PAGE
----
Taliban claim responsibility for kabul car bomb The Taliban claimed responsibility for a car bomb attack on the Afghan deputy defense minister’s residence on Wednesday, but hours later a bomb blast near the office of a major security agency in Kabul injured three people.
Taliban claim responsibility for kabul car bomb Taliban spokesman Jabihullah Mujahid said the group had targeted Awasan on Tuesday night, adding that an important meeting was taking place at that time.
The defense minister survived, but the attack represented the country’s growing security situation and was a sign that the capital was at risk of violence as armed groups controlled the region.
The blast targeted a highly protected area of the capital, which has largely escaped violence in other parts of the country in recent weeks.
The Interior Ministry said at least eight civilians were killed and at least 20 were injured.
Another bomb blast near the headquarters of a major security agency in Afghanistan on Wednesday morning injured two civilians and a security official, police said. No group immediately claimed responsibility for the blast.
The Taliban have stepped up their efforts to defeat the US-backed government since April as US-led foreign troops completed their withdrawal after 20 years of fighting.
Fighting is particularly fierce in the city of Herat, near Iran’s western border, and in the south around Lashkar Gah and Kandahar.
The bombings and gun attacks in Kabul late Tuesday night were aimed at a game between Defense Minister Bismillah Mohammadi and other politicians. Government troops have been battling unidentified rebels for more than four hours. Mohammadi survived.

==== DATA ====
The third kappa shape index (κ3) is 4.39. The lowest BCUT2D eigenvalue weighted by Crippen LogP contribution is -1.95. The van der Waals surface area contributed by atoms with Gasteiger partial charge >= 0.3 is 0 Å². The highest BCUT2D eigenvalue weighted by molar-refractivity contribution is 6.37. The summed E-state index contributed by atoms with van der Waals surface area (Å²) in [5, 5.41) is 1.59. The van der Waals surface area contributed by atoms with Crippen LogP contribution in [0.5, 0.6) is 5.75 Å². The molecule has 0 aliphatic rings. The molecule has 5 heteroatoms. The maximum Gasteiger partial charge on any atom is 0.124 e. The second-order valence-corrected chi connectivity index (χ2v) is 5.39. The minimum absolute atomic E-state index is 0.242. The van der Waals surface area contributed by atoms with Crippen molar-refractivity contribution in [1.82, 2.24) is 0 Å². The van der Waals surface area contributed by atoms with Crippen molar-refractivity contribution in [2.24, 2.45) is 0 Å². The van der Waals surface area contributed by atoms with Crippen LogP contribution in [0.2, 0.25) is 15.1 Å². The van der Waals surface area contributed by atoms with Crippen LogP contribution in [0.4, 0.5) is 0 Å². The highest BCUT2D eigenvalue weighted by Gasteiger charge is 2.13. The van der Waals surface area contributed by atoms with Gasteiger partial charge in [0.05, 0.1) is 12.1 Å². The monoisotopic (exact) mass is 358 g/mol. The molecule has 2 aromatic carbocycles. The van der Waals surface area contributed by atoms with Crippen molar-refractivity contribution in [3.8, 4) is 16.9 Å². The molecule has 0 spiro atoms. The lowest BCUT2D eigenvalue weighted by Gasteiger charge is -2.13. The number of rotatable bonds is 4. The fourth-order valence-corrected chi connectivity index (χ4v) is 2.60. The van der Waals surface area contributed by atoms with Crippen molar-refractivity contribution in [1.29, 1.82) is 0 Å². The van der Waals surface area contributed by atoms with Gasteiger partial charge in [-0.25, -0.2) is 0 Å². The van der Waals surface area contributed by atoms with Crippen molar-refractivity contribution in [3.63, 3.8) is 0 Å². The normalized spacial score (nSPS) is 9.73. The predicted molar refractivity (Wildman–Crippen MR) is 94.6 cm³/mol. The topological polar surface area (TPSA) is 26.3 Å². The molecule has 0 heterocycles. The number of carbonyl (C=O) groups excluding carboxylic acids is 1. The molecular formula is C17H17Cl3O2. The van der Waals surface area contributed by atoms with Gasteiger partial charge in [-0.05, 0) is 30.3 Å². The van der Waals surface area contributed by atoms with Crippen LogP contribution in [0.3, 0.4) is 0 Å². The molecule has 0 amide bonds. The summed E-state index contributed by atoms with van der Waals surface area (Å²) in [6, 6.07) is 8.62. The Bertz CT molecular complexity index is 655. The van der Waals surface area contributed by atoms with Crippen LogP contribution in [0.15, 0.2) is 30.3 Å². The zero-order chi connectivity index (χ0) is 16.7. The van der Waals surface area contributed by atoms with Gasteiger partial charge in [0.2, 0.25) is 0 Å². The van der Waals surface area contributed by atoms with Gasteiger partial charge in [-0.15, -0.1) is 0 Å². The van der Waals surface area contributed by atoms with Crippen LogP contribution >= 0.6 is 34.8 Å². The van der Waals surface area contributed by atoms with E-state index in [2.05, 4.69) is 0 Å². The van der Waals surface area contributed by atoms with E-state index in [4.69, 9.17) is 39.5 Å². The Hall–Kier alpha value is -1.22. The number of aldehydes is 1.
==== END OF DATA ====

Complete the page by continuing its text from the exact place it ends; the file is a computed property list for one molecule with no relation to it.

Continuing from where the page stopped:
An Afghan military spokesman said a state of emergency had been declared in Lashkar Gah and that government forces were receiving reinforcements and US air support.
“Special forces have been sent to the area. They are in high spirits,” army spokesman General Azimal Omar Shinwari told Reuters.
The loss of Lashkar Gah will be a big blow to the government. The government has promised to protect its strategic center after losing much of its territory to the Taliban in recent months.
Many families fled their homes in a small town in the capital, Helmand, as government forces launched counter-attacks against the Taliban.
The United Nations said on Tuesday that at least 400 civilians had been killed in the past 24 hours.
Residents said Taliban fighters have dominated several radio and television stations in the city and have gone home to prevent people from helping government troops.